Ever Walked Into A Room And Forgot What You Were Doing? Here’s Why That Happens


Christian Datoc Senior White House Correspondent
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One of the worst feelings in the world is walking into a room, knowing you’re supposed to be doing something, but totally blanking on what that something is.

Fortunately, it turns out this phenomenon, dubbed the “boundary effect,” has nothing to do with your deteriorating mental capacities and is, in fact, a natural part of the brain’s data collection maintenance process.

According to the MirrorUK, researchers at the University of Notre Dame just completed a study which finds that the act of passing through a doorway, or and “event boundary,” signals the brain “that one memory episode is finished and another can begin.”‘

Researchers at the University of Notre Dame in Indiana came up with the theory after getting volunteers to play a not-so-fun video game.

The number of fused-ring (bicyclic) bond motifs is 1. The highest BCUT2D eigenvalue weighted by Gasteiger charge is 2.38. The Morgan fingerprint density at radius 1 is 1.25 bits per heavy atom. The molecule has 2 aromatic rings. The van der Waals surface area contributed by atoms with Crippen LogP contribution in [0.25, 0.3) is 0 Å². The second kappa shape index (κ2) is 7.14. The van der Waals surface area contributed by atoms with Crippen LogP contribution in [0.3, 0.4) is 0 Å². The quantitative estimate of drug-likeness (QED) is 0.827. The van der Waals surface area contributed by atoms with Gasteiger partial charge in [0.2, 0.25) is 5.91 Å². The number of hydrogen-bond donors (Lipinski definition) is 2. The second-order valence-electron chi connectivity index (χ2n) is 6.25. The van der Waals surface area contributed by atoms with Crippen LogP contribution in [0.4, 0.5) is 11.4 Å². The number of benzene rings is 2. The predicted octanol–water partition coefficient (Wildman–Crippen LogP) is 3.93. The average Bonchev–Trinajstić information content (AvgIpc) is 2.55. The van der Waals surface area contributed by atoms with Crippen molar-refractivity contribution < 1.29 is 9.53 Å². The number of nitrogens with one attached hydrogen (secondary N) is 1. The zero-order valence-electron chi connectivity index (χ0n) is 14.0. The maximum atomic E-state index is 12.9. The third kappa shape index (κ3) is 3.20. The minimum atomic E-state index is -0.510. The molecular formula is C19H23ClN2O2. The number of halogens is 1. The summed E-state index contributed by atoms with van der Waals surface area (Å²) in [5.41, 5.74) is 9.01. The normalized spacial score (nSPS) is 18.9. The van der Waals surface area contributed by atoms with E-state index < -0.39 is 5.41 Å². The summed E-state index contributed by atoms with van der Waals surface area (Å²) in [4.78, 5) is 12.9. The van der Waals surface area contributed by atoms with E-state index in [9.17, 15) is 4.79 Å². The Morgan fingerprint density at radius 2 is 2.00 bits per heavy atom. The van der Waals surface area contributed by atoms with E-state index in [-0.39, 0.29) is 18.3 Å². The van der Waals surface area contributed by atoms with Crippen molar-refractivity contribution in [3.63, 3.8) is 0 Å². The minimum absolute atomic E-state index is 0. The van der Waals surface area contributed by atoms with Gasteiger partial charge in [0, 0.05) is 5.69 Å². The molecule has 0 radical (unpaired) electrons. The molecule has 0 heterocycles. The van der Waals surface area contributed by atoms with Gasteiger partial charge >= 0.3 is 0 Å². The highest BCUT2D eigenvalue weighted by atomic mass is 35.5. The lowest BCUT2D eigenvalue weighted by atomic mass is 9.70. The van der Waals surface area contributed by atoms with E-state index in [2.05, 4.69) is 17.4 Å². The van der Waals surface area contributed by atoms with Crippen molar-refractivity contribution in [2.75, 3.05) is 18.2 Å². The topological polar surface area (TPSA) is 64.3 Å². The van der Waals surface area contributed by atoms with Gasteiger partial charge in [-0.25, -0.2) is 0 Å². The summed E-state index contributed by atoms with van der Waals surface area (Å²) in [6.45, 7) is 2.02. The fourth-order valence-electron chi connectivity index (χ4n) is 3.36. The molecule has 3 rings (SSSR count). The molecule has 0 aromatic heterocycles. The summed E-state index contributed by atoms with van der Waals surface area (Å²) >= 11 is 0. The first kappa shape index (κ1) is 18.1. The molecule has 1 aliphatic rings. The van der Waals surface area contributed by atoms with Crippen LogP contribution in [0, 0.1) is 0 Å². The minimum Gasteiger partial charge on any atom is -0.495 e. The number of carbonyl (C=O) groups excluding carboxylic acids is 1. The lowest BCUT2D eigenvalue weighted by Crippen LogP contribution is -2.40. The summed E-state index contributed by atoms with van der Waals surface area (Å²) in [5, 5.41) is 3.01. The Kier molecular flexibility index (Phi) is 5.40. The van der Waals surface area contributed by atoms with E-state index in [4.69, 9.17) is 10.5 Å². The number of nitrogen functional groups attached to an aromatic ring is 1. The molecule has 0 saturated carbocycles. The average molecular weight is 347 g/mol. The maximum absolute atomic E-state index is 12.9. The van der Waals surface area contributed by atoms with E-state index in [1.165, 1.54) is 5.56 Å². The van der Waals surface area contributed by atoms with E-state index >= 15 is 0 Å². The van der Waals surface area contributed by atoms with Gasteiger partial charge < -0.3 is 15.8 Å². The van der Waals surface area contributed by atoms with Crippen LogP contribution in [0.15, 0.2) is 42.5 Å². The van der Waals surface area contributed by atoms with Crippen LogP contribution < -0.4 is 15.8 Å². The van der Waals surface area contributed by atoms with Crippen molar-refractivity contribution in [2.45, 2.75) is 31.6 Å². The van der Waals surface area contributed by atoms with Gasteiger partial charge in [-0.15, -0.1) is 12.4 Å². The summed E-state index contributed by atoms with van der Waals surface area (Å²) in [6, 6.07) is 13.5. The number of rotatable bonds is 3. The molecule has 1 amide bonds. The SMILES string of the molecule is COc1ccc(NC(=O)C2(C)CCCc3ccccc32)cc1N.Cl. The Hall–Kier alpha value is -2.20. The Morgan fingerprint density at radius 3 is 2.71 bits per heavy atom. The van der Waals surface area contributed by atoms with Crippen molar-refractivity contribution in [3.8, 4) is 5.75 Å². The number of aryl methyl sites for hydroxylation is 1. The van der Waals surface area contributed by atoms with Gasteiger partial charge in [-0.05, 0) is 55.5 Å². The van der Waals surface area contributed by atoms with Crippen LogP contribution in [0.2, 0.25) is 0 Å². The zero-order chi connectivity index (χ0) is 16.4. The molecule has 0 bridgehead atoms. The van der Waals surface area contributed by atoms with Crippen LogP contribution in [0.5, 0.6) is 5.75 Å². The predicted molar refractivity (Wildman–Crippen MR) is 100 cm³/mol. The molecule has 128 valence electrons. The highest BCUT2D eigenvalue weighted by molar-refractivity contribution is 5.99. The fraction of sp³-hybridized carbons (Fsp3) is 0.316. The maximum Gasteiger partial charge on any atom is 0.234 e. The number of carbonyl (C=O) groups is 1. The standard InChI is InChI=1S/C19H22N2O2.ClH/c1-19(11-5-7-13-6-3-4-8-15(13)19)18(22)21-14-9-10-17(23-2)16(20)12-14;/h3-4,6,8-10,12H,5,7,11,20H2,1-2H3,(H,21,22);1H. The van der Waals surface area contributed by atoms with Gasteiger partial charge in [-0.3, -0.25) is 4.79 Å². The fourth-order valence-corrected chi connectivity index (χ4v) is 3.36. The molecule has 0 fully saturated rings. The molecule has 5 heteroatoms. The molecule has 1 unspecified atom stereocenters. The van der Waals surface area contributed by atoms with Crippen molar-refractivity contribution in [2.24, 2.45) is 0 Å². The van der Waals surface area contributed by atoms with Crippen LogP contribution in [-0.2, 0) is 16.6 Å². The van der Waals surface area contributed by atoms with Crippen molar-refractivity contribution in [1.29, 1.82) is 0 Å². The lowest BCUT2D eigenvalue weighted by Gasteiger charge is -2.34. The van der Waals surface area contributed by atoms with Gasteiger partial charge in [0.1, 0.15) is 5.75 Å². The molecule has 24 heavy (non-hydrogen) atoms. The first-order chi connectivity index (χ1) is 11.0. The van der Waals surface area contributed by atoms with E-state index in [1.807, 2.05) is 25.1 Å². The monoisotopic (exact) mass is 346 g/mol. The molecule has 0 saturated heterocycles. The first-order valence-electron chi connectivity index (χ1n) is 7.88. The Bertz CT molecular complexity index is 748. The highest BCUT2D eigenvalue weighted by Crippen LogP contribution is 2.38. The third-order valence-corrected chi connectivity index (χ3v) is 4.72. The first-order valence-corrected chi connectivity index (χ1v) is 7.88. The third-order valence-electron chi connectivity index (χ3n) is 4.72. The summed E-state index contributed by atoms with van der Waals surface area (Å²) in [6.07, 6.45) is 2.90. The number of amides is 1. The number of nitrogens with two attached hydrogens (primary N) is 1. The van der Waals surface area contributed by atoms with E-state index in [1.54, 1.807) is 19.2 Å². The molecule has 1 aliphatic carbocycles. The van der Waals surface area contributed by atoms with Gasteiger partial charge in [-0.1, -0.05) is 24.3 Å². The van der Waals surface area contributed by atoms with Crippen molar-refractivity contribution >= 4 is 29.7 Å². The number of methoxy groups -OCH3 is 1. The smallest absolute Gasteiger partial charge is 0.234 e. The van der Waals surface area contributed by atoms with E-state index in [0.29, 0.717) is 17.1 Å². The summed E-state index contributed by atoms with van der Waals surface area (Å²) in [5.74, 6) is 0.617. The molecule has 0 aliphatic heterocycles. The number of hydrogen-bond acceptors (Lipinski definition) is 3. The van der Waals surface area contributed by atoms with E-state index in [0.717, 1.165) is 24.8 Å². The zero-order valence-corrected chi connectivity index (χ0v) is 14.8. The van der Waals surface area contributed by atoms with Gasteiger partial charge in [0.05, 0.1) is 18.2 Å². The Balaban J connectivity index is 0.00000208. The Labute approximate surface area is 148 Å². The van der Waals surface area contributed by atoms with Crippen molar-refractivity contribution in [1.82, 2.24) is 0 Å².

In the game, which had 55 ‘virtual’ rooms, volunteers had to pick up objects from one table and put them down on another.

As soon as they picked the object up, it would disappear.

They either had to walk to another table in the room to put the object down, or they had to walk into the next room.

As they went through the game, researchers would give them pop quizzes, asking them to name whatever object they had just picked up.

And, lo and behold, their responses were more unsure and slower when they’d had to move rooms to get to the next object.

The study was also repeated in real life, and the results were the same.

Think of it like managing the free space on your DVR.

There’s a finite amount of room on that beast.

After watching this past week’s episode of “Game of Thrones,” you delete it so there’s room to record next week’s episode.

Simple as that.

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